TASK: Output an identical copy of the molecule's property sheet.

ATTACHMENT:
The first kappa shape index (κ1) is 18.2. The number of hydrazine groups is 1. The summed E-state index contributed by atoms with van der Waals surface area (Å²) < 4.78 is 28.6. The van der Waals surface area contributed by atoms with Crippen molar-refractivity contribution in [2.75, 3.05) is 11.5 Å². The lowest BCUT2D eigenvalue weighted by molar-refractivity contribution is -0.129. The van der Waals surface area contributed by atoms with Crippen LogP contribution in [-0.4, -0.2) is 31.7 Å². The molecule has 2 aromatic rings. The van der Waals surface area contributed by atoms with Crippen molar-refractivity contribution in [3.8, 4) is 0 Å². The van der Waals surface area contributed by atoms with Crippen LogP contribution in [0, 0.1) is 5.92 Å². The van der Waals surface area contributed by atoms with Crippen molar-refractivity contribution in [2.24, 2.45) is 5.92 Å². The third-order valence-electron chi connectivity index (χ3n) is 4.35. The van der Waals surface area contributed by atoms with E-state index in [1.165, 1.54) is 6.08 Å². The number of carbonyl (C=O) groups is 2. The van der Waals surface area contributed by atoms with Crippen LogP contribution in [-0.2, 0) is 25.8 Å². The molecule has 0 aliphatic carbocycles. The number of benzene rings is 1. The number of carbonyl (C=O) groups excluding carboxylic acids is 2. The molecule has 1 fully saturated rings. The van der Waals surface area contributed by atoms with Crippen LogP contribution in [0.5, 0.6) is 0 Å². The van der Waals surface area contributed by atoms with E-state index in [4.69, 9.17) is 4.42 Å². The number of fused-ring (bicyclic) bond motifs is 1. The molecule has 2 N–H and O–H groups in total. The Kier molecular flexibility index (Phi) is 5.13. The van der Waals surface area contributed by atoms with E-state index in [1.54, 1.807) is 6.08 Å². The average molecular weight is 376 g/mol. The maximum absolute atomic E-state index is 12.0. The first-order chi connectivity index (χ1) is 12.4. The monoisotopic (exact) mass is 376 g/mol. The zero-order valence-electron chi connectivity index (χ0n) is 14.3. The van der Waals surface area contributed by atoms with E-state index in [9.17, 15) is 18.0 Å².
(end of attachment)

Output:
The first kappa shape index (κ1) is 18.2. The number of hydrazine groups is 1. The summed E-state index contributed by atoms with van der Waals surface area (Å²) < 4.78 is 28.6. The van der Waals surface area contributed by atoms with Crippen molar-refractivity contribution in [2.75, 3.05) is 11.5 Å². The lowest BCUT2D eigenvalue weighted by molar-refractivity contribution is -0.129. The van der Waals surface area contributed by atoms with Crippen LogP contribution in [-0.4, -0.2) is 31.7 Å². The molecule has 2 aromatic rings. The van der Waals surface area contributed by atoms with Crippen molar-refractivity contribution in [3.8, 4) is 0 Å². The van der Waals surface area contributed by atoms with Crippen LogP contribution in [0, 0.1) is 5.92 Å². The van der Waals surface area contributed by atoms with Crippen molar-refractivity contribution in [2.24, 2.45) is 5.92 Å². The third-order valence-electron chi connectivity index (χ3n) is 4.35. The van der Waals surface area contributed by atoms with E-state index in [1.165, 1.54) is 6.08 Å². The number of carbonyl (C=O) groups is 2. The van der Waals surface area contributed by atoms with Crippen LogP contribution in [-0.2, 0) is 25.8 Å². The molecule has 0 aliphatic carbocycles. The number of benzene rings is 1. The number of carbonyl (C=O) groups excluding carboxylic acids is 2. The molecule has 1 fully saturated rings. The van der Waals surface area contributed by atoms with Crippen LogP contribution in [0.5, 0.6) is 0 Å². The van der Waals surface area contributed by atoms with E-state index in [4.69, 9.17) is 4.42 Å². The number of fused-ring (bicyclic) bond motifs is 1. The molecule has 2 N–H and O–H groups in total. The Kier molecular flexibility index (Phi) is 5.13. The van der Waals surface area contributed by atoms with E-state index in [1.54, 1.807) is 6.08 Å². The average molecular weight is 376 g/mol. The maximum absolute atomic E-state index is 12.0. The first-order chi connectivity index (χ1) is 12.4. The monoisotopic (exact) mass is 376 g/mol. The zero-order valence-electron chi connectivity index (χ0n) is 14.3. The van der Waals surface area contributed by atoms with E-state index in [9.17, 15) is 18.0 Å².